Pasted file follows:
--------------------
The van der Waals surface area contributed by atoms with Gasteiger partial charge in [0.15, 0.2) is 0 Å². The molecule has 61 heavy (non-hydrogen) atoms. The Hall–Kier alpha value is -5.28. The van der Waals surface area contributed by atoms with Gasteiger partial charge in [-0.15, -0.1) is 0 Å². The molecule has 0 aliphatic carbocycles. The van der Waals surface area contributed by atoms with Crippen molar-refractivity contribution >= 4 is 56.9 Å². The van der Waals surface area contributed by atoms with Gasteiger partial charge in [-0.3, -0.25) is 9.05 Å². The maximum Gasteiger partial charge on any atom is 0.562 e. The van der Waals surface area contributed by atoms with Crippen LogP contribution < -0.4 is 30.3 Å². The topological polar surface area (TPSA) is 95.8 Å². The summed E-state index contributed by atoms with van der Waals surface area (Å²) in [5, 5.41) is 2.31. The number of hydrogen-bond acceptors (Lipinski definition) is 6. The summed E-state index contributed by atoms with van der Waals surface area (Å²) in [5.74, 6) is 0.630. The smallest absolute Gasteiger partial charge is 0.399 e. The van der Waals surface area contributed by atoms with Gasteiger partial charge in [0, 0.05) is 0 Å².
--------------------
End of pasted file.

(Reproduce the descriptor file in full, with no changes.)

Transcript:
The van der Waals surface area contributed by atoms with Gasteiger partial charge in [0.15, 0.2) is 0 Å². The molecule has 61 heavy (non-hydrogen) atoms. The Hall–Kier alpha value is -5.28. The van der Waals surface area contributed by atoms with Gasteiger partial charge in [-0.15, -0.1) is 0 Å². The molecule has 0 aliphatic carbocycles. The van der Waals surface area contributed by atoms with Crippen molar-refractivity contribution >= 4 is 56.9 Å². The van der Waals surface area contributed by atoms with Gasteiger partial charge in [-0.3, -0.25) is 9.05 Å². The maximum Gasteiger partial charge on any atom is 0.562 e. The van der Waals surface area contributed by atoms with Crippen LogP contribution < -0.4 is 30.3 Å². The topological polar surface area (TPSA) is 95.8 Å². The summed E-state index contributed by atoms with van der Waals surface area (Å²) in [5, 5.41) is 2.31. The number of hydrogen-bond acceptors (Lipinski definition) is 6. The summed E-state index contributed by atoms with van der Waals surface area (Å²) in [5.74, 6) is 0.630. The smallest absolute Gasteiger partial charge is 0.399 e. The van der Waals surface area contributed by atoms with Gasteiger partial charge in [0, 0.05) is 0 Å².